Houthi rebels say the Rwabee were carrying military equipment, accusing the UN of siding with “murderers who violate international laws”.
Yemeni Houthi rebels have rejected a UN request to release an Emirati-flagged vessel they seized earlier this month, along with its 11-member crew, saying the vessel was carrying “military property”.
The United Arab Emirates (UAE) described the Rwabee as a “civilian cargo ship” leased by a Saudi company that was in international waters carrying equipment for use in a field hospital.
Houthi official Hussein al-Azzi claimed he was carrying military assets. “The Rwabee ship was not carrying…toys for children but weapons for extremists,” he told Houthis Al Masirah television.
The UN Security Council on Friday demanded the “immediate release” of the Rwabee and her crew and stressed “the importance of freedom of navigation in the Gulf of Aden and the Red Sea”, a strategic route for international shipping.
In a statement drafted by the United Kingdom and adopted unanimously, the 15 members of the Security Council demanded “the immediate release of the ship and its crew” and underlined “the need to ensure the safety and well- be part of the crew”.
He also called on “all parties to de-escalate the situation in Yemen”, including by working with the UN special envoy to return to the negotiating table.
Al-Azzi responded by accusing the UN of siding with “murderers who violate international law”.
The Rwabee “belongs to a country participating in the aggression against our people and at war with Yemen, and illegally entered (Yemeni) territorial waters”, he said.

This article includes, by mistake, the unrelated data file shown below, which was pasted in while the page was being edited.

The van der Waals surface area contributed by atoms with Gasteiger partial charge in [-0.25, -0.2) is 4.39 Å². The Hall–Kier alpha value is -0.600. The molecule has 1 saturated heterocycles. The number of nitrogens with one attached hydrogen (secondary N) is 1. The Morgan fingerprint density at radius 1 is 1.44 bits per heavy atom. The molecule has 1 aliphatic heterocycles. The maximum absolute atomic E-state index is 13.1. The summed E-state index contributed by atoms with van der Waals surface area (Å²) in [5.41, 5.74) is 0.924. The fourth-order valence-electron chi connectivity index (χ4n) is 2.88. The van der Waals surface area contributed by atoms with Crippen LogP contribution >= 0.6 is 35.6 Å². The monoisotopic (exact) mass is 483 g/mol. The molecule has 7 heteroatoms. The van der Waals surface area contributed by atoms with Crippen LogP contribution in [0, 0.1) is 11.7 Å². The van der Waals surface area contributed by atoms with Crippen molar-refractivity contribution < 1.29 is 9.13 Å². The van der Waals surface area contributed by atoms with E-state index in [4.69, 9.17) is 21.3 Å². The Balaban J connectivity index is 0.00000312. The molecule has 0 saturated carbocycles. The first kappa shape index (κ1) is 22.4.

A Saudi-led military coalition intervened in Yemen in March 2015 to support the internationally recognized government after the Houthis took the capital, Sanaa, the previous year.
The Iran-backed Houthis seized the Rwabee on January 3, off the Red Sea port of Hodeidah, then released a video allegedly showing military equipment on board, including military-style inflatable rafts, trucks and other vehicles and what appeared to be a collection of guns.
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Yahia Sare’e, a Houthi military spokesman, said it was “quite obvious today that the information that this vessel was carrying a civilian field hospital is not correct. This is clearly military equipment.
A statement from the Saudi-led coalition accused the Houthis of committing an act of “armed piracy” and said the ship was transporting medical equipment from a dismantled Saudi field hospital on the remote island of Socotra in Yemen, without providing evidence.
Saudi state television accused the Houthis of transferring weapons to the ship.
The United Arab Emirates is part of the Saudi-led coalition, although it withdrew its troops in 2019. In a letter to the UN, Abu Dhabi noted that the Rwabee’s crew consisted of 11 members , including seven Indians and others from Ethiopia, Indonesia, Myanmar and the Philippines.
The Security Council has condemned the increasing number of incidents off the coast of Yemen, including attacks on civilian and commercial vessels, “which pose a significant risk to the maritime safety of vessels in the Gulf of Aden and the Red Sea”.
The United Nations Mission in Support of the Hodeidah Accord (UNMHA) said the port was vital for the impoverished country. UNMHA, which aims to preserve a 2018 ceasefire for the port, has requested a warrant to undertake inspections to ensure it is not militarized by the Houthi group.
Yemen has been embroiled in civil war since 2014, when the Houthis took the capital, Sanaa, and much of the north of the country, forcing the government to flee south and then to Saudi Arabia.
The United Nations has said it will need some $3.9 billion this year to help around 16 million people in the war-torn country.